Launched in 1982 and remaining in use for exactly 30 years, it was far ahead of its time. Anyone who wanted a terminal to connect to Minitel could get one for free from what became France Télécom, and this led to 9 million sets being installed in homes by 1999. But since Minitel closed, many have ended up being sold. “It’s easy to find a terminal on sale for below €10,” says French maker Gautier Serodon.
Having snapped one up himself at a garage sale, the 25-year-old decided to bring it back to life. “I love retro tech and I wanted to revive my Minitel with today’s technology,” he says. He decided a Raspberry Pi 3B computer would enable him to do just that. “It’s affordable, compact, and internet-compatible,” he explains. And the plan? To convert it into a battery-powered laptop so he could take notes during his engineering school classes.
Key to authenticity
Gautier bagged himself a Minitel 1B terminal, made in 1982 by Telic Alcatel. He stripped it of most of its parts, including the CRT display, but decided he wanted to at least retain use of the terminal’s original – and satisfyingly clicky – AZERTY keyboard.
He also kept the power button and power indicator. “I wanted to keep as much of this charming old technology as possible,” he tells us. “The power button and the LED played an important role in maintaining the aesthetics of the Minitel.”
The screen was replaced by a 10.4-inch LCD panel which came complete with a driver board and this was fixed within the Minitel casing using four 3D-printed parts, one for each corner. The biggest challenge, however, involved retrofitting the old Minitel keyboard so that it would simulate a USB HID keyboard that Raspberry Pi could work with.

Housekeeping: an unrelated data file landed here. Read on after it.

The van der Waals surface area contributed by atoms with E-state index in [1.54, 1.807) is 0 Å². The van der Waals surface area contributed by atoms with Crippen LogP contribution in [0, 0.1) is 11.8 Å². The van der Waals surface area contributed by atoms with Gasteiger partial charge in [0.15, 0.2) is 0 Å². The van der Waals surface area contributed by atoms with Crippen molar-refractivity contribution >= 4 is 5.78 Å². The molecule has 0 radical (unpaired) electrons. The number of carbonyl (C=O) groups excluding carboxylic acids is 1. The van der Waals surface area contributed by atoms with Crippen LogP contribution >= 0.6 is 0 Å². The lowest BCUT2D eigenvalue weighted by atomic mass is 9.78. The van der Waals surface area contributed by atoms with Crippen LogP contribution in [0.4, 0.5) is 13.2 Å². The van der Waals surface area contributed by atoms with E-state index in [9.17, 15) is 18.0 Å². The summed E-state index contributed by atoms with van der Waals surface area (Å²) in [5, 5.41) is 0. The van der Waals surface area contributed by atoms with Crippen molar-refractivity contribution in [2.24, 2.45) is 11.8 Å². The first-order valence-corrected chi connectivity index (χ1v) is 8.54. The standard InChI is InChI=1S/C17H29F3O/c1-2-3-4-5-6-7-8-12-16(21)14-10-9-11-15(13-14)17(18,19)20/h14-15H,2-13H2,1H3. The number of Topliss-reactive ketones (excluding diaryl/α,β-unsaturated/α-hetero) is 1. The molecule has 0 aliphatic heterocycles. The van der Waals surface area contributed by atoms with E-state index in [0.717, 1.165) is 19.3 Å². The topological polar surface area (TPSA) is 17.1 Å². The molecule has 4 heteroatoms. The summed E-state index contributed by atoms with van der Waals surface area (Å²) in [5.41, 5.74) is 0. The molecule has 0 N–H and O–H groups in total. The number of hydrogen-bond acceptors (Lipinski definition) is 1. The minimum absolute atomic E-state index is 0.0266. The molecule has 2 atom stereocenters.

“The Minitel keyboard is a matrix with a 17-wire output cable,” Gautier explains. “When you retrofit a matrix keyboard, the goal is to find the wires of the columns and the wires of the rows – in this case, there are eight rows and eight columns, making a keyboard with a maximum of 64 keys.”
Gautier used an Arduino Pro Micro which has an ATmega32U4 microcontroller on board. “This is the easiest way to emulate a keyboard,” he says. “Other boards such as the Arduino Nano don’t have the same microcontroller, so it’s way more difficult to simulate a keyboard without modifying the bootloader and other things.”
From this point, the main work involved fixing a Raspberry Pi in place and connecting it to the keyboard, a DC step-down converter, and the power switch. “I placed Raspberry Pi right behind the Minitel’s hatch [located behind the screen] so that it is easy to plug in a dongle for a wireless mouse,” Gautier says. “It’s possible to plug an Ethernet cable directly into Raspberry Pi too.”
All in all, it makes for a very neat setup, one that is powered by a 12 V Li-ion rechargeable battery for portability. Gautier doesn’t attempt to emulate the UI of an old Minitel system – “I’m simply running Raspberry Pi OS,” he says – but it still gives a flavour of what it was like to use the system. “It’s just a shame I never had the chance to use a Minitel for its original applications,” he laments.